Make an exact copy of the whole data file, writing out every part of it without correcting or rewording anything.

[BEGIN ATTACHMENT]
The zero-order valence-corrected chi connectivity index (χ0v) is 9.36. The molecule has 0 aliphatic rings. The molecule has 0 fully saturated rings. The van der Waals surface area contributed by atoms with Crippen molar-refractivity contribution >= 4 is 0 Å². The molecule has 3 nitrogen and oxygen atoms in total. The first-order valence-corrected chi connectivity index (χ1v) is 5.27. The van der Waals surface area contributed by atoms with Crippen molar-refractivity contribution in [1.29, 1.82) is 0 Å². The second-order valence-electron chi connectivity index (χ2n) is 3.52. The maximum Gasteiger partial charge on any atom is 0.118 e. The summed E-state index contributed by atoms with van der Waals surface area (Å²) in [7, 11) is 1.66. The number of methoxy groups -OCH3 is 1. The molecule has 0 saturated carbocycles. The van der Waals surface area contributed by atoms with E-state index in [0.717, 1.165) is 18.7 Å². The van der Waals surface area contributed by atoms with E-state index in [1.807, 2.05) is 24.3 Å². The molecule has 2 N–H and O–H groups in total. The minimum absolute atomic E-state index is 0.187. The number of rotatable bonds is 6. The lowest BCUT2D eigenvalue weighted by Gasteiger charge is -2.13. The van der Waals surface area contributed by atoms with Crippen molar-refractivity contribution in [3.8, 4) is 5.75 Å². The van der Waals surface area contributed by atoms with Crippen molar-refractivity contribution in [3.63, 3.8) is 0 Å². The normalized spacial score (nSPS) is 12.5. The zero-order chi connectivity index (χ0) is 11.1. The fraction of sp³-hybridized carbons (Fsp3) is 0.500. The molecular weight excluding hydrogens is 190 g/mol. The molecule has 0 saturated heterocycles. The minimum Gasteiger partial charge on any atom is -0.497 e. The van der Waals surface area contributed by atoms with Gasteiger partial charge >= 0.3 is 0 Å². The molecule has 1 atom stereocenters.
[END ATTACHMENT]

The zero-order valence-corrected chi connectivity index (χ0v) is 9.36. The molecule has 0 aliphatic rings. The molecule has 0 fully saturated rings. The van der Waals surface area contributed by atoms with Crippen molar-refractivity contribution >= 4 is 0 Å². The molecule has 3 nitrogen and oxygen atoms in total. The first-order valence-corrected chi connectivity index (χ1v) is 5.27. The van der Waals surface area contributed by atoms with Crippen molar-refractivity contribution in [1.29, 1.82) is 0 Å². The second-order valence-electron chi connectivity index (χ2n) is 3.52. The maximum Gasteiger partial charge on any atom is 0.118 e. The summed E-state index contributed by atoms with van der Waals surface area (Å²) in [7, 11) is 1.66. The number of methoxy groups -OCH3 is 1. The molecule has 0 saturated carbocycles. The van der Waals surface area contributed by atoms with E-state index in [0.717, 1.165) is 18.7 Å². The van der Waals surface area contributed by atoms with E-state index in [1.807, 2.05) is 24.3 Å². The molecule has 2 N–H and O–H groups in total. The minimum absolute atomic E-state index is 0.187. The number of rotatable bonds is 6. The lowest BCUT2D eigenvalue weighted by Gasteiger charge is -2.13. The van der Waals surface area contributed by atoms with Crippen molar-refractivity contribution in [3.8, 4) is 5.75 Å². The van der Waals surface area contributed by atoms with Crippen molar-refractivity contribution in [3.63, 3.8) is 0 Å². The normalized spacial score (nSPS) is 12.5. The zero-order chi connectivity index (χ0) is 11.1. The fraction of sp³-hybridized carbons (Fsp3) is 0.500. The molecular weight excluding hydrogens is 190 g/mol. The molecule has 0 saturated heterocycles. The minimum Gasteiger partial charge on any atom is -0.497 e. The van der Waals surface area contributed by atoms with Gasteiger partial charge >= 0.3 is 0 Å². The molecule has 1 atom stereocenters.